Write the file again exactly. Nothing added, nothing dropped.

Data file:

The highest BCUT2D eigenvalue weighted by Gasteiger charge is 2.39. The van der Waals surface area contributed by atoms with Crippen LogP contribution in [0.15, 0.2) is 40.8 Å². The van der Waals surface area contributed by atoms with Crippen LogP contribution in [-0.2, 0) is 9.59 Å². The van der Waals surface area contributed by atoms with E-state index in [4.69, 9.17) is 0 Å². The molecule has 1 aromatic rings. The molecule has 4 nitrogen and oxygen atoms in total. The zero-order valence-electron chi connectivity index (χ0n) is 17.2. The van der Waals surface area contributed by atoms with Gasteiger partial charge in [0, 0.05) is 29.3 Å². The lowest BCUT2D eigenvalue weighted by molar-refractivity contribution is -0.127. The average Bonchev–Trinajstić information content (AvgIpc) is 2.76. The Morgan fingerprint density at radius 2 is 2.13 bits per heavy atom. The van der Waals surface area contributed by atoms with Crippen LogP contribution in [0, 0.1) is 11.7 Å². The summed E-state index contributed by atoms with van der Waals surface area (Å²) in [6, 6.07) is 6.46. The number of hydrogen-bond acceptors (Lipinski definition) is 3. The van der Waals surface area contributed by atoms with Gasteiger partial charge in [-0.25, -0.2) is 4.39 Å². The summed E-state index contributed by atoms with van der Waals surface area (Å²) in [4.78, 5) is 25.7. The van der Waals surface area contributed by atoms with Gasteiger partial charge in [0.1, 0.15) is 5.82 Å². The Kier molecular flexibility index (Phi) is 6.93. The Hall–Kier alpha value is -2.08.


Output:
The highest BCUT2D eigenvalue weighted by Gasteiger charge is 2.39. The van der Waals surface area contributed by atoms with Crippen LogP contribution in [0.15, 0.2) is 40.8 Å². The van der Waals surface area contributed by atoms with Crippen LogP contribution in [-0.2, 0) is 9.59 Å². The van der Waals surface area contributed by atoms with E-state index in [4.69, 9.17) is 0 Å². The molecule has 1 aromatic rings. The molecule has 4 nitrogen and oxygen atoms in total. The zero-order valence-electron chi connectivity index (χ0n) is 17.2. The van der Waals surface area contributed by atoms with Gasteiger partial charge in [0, 0.05) is 29.3 Å². The lowest BCUT2D eigenvalue weighted by molar-refractivity contribution is -0.127. The average Bonchev–Trinajstić information content (AvgIpc) is 2.76. The Morgan fingerprint density at radius 2 is 2.13 bits per heavy atom. The van der Waals surface area contributed by atoms with Crippen LogP contribution in [0, 0.1) is 11.7 Å². The summed E-state index contributed by atoms with van der Waals surface area (Å²) in [6, 6.07) is 6.46. The number of hydrogen-bond acceptors (Lipinski definition) is 3. The van der Waals surface area contributed by atoms with Gasteiger partial charge in [-0.25, -0.2) is 4.39 Å². The summed E-state index contributed by atoms with van der Waals surface area (Å²) in [4.78, 5) is 25.7. The van der Waals surface area contributed by atoms with Gasteiger partial charge in [0.1, 0.15) is 5.82 Å². The Kier molecular flexibility index (Phi) is 6.93. The Hall–Kier alpha value is -2.08.